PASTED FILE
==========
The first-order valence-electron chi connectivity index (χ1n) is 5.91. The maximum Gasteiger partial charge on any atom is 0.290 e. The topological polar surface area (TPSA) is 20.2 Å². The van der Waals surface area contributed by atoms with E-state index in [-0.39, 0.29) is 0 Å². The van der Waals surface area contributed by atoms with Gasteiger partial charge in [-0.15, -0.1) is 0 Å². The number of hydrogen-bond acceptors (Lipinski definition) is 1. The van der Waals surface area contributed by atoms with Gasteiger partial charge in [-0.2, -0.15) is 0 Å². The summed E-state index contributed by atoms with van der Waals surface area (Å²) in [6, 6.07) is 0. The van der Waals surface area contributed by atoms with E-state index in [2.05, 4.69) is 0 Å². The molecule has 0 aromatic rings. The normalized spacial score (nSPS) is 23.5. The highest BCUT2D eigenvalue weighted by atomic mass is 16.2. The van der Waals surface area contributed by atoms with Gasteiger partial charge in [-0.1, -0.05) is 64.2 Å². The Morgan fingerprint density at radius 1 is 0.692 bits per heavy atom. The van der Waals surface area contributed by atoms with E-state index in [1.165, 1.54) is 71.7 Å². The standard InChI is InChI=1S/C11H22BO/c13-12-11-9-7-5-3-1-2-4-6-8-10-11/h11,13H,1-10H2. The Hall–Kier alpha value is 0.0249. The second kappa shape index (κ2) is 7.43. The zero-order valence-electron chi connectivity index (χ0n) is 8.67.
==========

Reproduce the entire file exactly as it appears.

The first-order valence-electron chi connectivity index (χ1n) is 5.91. The maximum Gasteiger partial charge on any atom is 0.290 e. The topological polar surface area (TPSA) is 20.2 Å². The van der Waals surface area contributed by atoms with E-state index in [-0.39, 0.29) is 0 Å². The van der Waals surface area contributed by atoms with Gasteiger partial charge in [-0.15, -0.1) is 0 Å². The number of hydrogen-bond acceptors (Lipinski definition) is 1. The van der Waals surface area contributed by atoms with Gasteiger partial charge in [-0.2, -0.15) is 0 Å². The summed E-state index contributed by atoms with van der Waals surface area (Å²) in [6, 6.07) is 0. The van der Waals surface area contributed by atoms with E-state index in [2.05, 4.69) is 0 Å². The molecule has 0 aromatic rings. The normalized spacial score (nSPS) is 23.5. The highest BCUT2D eigenvalue weighted by atomic mass is 16.2. The van der Waals surface area contributed by atoms with Gasteiger partial charge in [-0.1, -0.05) is 64.2 Å². The Morgan fingerprint density at radius 1 is 0.692 bits per heavy atom. The van der Waals surface area contributed by atoms with E-state index in [1.165, 1.54) is 71.7 Å². The standard InChI is InChI=1S/C11H22BO/c13-12-11-9-7-5-3-1-2-4-6-8-10-11/h11,13H,1-10H2. The Hall–Kier alpha value is 0.0249. The second kappa shape index (κ2) is 7.43. The zero-order valence-electron chi connectivity index (χ0n) is 8.67.